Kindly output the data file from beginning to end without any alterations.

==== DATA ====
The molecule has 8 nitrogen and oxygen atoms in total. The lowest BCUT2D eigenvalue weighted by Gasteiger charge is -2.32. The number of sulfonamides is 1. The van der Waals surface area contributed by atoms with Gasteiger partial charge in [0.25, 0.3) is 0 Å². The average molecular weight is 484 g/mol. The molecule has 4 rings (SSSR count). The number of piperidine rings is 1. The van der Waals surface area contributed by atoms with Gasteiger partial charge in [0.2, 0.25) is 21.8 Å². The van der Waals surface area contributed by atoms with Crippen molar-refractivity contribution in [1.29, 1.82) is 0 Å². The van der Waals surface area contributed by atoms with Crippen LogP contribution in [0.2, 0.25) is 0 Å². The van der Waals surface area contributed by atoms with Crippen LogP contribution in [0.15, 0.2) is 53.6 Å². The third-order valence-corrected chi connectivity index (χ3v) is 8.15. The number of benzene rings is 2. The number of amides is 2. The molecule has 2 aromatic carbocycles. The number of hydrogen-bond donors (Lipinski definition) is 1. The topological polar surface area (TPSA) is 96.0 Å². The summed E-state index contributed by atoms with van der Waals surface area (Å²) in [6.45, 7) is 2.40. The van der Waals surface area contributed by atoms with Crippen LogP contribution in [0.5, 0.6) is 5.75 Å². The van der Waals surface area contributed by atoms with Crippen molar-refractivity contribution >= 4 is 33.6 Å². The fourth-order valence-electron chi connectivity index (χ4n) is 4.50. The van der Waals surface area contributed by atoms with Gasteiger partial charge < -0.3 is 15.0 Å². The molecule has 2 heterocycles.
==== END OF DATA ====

The molecule has 8 nitrogen and oxygen atoms in total. The lowest BCUT2D eigenvalue weighted by Gasteiger charge is -2.32. The number of sulfonamides is 1. The van der Waals surface area contributed by atoms with Gasteiger partial charge in [0.25, 0.3) is 0 Å². The average molecular weight is 484 g/mol. The molecule has 4 rings (SSSR count). The number of piperidine rings is 1. The van der Waals surface area contributed by atoms with Gasteiger partial charge in [0.2, 0.25) is 21.8 Å². The van der Waals surface area contributed by atoms with Crippen molar-refractivity contribution in [1.29, 1.82) is 0 Å². The van der Waals surface area contributed by atoms with Crippen LogP contribution in [0.2, 0.25) is 0 Å². The van der Waals surface area contributed by atoms with Crippen LogP contribution in [0.15, 0.2) is 53.6 Å². The third-order valence-corrected chi connectivity index (χ3v) is 8.15. The number of benzene rings is 2. The number of amides is 2. The molecule has 2 aromatic carbocycles. The number of hydrogen-bond donors (Lipinski definition) is 1. The topological polar surface area (TPSA) is 96.0 Å². The summed E-state index contributed by atoms with van der Waals surface area (Å²) in [6.45, 7) is 2.40. The van der Waals surface area contributed by atoms with Crippen LogP contribution in [0.5, 0.6) is 5.75 Å². The van der Waals surface area contributed by atoms with Crippen molar-refractivity contribution >= 4 is 33.6 Å². The fourth-order valence-electron chi connectivity index (χ4n) is 4.50. The van der Waals surface area contributed by atoms with Gasteiger partial charge < -0.3 is 15.0 Å². The molecule has 2 heterocycles.